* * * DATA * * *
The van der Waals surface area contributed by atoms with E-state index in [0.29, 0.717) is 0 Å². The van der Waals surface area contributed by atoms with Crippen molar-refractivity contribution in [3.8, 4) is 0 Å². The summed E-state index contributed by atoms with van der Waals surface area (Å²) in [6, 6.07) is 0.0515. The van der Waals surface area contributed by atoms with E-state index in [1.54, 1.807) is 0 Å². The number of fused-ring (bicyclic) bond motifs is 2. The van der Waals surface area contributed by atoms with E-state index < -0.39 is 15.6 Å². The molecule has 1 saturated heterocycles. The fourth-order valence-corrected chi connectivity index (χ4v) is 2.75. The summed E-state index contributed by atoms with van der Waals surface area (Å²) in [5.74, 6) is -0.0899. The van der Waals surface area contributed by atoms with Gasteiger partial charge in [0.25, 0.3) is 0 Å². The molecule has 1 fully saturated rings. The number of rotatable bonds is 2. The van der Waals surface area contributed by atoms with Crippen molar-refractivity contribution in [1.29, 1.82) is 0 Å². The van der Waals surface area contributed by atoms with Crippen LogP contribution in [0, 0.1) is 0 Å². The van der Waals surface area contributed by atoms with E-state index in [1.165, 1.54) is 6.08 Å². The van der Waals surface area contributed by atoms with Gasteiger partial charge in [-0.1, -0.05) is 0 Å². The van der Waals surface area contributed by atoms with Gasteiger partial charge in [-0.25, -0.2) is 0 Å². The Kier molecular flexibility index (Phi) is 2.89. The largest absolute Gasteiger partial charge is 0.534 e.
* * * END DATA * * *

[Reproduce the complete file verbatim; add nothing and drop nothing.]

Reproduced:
The van der Waals surface area contributed by atoms with E-state index in [0.29, 0.717) is 0 Å². The van der Waals surface area contributed by atoms with Crippen molar-refractivity contribution in [3.8, 4) is 0 Å². The summed E-state index contributed by atoms with van der Waals surface area (Å²) in [6, 6.07) is 0.0515. The van der Waals surface area contributed by atoms with E-state index in [1.54, 1.807) is 0 Å². The number of fused-ring (bicyclic) bond motifs is 2. The van der Waals surface area contributed by atoms with E-state index < -0.39 is 15.6 Å². The molecule has 1 saturated heterocycles. The fourth-order valence-corrected chi connectivity index (χ4v) is 2.75. The summed E-state index contributed by atoms with van der Waals surface area (Å²) in [5.74, 6) is -0.0899. The van der Waals surface area contributed by atoms with Gasteiger partial charge in [0.25, 0.3) is 0 Å². The molecule has 1 fully saturated rings. The number of rotatable bonds is 2. The van der Waals surface area contributed by atoms with Crippen molar-refractivity contribution in [1.29, 1.82) is 0 Å². The van der Waals surface area contributed by atoms with Crippen LogP contribution in [0, 0.1) is 0 Å². The van der Waals surface area contributed by atoms with E-state index in [1.165, 1.54) is 6.08 Å². The van der Waals surface area contributed by atoms with Gasteiger partial charge in [-0.1, -0.05) is 0 Å². The van der Waals surface area contributed by atoms with Gasteiger partial charge in [-0.25, -0.2) is 0 Å². The Kier molecular flexibility index (Phi) is 2.89. The largest absolute Gasteiger partial charge is 0.534 e.